Quicksilver (novel)

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First edition cover
AuthorNeal Stephenson
Cover artistShubhani Sarkar
CountryUnited States
SeriesThe Baroque Cycle
GenreHistorical novel
PublisherWilliam Morrowimprint of HarperCollins
Publication date
September 23, 2003
Media typePrint (hardback & paperback)
(1st ed., hardback)
(1st ed., hardback)
813/.54 21
LC ClassPS3569.T3868 Q53 2003
Followed byThe Confusion 

Quicksilver is a historical novel by Neal Stephenson, published in 2003. It is the first volume of The Baroque Cycle, his late Baroque historical fiction series, succeeded by The Confusion and The System of the World (both published in 2004). Quicksilver won the Arthur C. Clarke Award and was nominated for the Locus Award in 2004.[1] Stephenson organized the structure of Quicksilver such that chapters have been incorporated into three internal books titled "Quicksilver", "The King of the Vagabonds", and "Odalisque". In 2006, each internal book was released in separate paperback editions, to make the 900 pages more approachable for readers. These internal books were originally independent novels within the greater cycle during composition.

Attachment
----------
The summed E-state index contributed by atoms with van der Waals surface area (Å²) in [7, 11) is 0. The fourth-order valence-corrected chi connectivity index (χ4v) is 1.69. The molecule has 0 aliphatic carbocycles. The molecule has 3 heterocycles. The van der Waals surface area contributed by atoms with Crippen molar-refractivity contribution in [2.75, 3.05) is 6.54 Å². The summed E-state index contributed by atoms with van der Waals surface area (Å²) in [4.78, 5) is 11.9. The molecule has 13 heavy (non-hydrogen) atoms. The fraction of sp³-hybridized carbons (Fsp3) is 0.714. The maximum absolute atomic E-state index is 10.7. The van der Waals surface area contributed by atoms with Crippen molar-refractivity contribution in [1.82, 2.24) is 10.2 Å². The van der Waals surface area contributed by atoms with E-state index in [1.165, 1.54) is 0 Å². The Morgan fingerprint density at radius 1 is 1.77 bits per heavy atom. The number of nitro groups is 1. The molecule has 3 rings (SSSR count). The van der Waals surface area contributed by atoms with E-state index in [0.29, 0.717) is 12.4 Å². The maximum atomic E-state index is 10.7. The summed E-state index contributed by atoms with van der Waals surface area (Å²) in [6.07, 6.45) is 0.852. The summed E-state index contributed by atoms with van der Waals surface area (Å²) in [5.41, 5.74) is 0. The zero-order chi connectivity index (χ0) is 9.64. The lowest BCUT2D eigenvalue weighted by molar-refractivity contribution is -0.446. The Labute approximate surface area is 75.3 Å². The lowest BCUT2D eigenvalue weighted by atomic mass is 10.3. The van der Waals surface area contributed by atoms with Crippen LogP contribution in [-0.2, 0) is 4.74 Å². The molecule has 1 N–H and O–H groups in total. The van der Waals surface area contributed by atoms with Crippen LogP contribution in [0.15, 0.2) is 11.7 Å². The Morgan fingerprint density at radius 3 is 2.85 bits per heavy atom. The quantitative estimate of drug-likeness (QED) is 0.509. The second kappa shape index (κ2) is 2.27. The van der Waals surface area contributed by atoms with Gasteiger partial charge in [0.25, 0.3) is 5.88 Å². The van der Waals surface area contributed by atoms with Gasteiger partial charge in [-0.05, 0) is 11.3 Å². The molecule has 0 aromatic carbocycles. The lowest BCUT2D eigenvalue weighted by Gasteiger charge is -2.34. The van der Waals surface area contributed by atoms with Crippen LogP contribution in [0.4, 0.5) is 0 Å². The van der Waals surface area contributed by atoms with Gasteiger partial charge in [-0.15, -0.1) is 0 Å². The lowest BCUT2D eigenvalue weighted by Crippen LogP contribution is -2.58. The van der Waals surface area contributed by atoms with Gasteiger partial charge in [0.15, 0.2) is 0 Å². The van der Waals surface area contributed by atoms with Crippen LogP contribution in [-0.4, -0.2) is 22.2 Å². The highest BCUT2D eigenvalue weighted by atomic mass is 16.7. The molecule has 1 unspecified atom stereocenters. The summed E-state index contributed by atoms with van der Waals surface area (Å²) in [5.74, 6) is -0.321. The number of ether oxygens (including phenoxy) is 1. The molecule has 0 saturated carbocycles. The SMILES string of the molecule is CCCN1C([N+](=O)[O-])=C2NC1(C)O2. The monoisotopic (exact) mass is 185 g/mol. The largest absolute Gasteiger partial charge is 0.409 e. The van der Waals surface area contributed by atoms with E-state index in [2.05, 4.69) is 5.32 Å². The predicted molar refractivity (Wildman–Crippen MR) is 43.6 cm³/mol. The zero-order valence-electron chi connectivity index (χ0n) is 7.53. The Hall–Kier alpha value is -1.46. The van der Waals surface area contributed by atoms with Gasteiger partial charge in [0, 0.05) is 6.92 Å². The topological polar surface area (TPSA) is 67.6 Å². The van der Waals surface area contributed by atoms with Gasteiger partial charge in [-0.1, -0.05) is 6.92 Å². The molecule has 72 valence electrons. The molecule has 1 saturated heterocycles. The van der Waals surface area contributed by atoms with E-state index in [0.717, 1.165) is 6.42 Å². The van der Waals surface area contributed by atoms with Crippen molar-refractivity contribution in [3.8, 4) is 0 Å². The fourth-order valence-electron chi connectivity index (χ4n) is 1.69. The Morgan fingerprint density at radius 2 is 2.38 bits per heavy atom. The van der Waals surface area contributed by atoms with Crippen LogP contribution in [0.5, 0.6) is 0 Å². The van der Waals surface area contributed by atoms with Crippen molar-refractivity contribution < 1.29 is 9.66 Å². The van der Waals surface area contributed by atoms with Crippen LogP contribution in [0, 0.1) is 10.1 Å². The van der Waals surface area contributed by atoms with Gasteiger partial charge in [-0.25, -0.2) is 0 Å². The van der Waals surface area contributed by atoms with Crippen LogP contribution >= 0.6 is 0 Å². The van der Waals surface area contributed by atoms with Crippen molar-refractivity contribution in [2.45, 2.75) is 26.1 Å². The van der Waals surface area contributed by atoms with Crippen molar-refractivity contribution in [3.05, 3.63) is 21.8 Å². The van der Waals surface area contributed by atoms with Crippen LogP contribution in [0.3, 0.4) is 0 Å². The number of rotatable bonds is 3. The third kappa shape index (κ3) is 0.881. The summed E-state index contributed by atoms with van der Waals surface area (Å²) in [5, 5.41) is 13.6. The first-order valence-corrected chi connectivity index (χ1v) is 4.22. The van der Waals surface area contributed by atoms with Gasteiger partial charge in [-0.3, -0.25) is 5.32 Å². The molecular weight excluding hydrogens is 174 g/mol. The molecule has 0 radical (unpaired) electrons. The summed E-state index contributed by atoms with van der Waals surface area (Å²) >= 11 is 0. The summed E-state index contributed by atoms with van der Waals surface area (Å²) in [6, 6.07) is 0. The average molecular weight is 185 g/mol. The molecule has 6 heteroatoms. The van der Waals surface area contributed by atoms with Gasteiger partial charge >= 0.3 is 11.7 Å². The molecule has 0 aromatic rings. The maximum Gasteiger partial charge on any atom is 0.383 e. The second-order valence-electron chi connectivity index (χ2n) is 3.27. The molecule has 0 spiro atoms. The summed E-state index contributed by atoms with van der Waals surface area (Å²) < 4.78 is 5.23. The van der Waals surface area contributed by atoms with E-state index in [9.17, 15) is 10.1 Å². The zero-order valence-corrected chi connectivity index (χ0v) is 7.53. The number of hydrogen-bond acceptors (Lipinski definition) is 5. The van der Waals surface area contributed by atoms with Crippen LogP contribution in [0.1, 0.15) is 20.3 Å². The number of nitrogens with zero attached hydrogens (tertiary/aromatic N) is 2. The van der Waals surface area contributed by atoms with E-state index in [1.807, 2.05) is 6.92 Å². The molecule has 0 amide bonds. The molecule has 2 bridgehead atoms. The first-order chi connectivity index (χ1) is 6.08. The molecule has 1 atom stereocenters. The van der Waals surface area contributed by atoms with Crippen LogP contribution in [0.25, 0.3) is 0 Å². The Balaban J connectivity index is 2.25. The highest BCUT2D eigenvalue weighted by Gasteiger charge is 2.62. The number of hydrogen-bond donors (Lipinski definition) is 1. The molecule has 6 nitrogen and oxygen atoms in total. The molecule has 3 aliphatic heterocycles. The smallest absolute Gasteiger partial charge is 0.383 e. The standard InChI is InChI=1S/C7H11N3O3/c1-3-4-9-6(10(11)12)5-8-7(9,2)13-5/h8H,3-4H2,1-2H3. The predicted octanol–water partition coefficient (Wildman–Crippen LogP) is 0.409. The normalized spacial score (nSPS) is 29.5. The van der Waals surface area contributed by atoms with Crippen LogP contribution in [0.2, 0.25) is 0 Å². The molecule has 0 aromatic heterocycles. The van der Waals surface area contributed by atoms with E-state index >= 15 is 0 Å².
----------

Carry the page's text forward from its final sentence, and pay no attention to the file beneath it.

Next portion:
The novel Quicksilver is written in various narrative styles, such as theatrical staging and epistolary, and follows a large group of characters. Though mostly set in England, France, and the United Provinces in the period 1655 through 1673, the first book includes a frame story set in late 1713 Massachusetts. In order to write the novel, Stephenson researched the period extensively and integrates events and historical themes important to historical scholarship throughout the novel. However, Stephenson alters details such as the members of the Cabal ministry, the historical cabinet of Charles II of England, to facilitate the incorporation of his fictional characters. Within the historical context, Stephenson also deals with many themes which pervade his other works, including the exploration of knowledge, communication and cryptography.

The plot of the first and third books focus on Daniel Waterhouse's exploits as a natural philosopher and friend to the young Isaac Newton and his later observations of English politics and religion, respectively. The second book introduces the vagabond Jack Shaftoe ("King of the Vagabonds") and Eliza (a former member of a Turkish harem) as they cross Europe, eventually landing in the Netherlands, where Eliza becomes entangled in commerce and politics. Quicksilver operates in the same fictional universe as Stephenson's earlier novel Cryptonomicon, in which descendants of Quicksilver characters Shaftoe and Waterhouse appear prominently.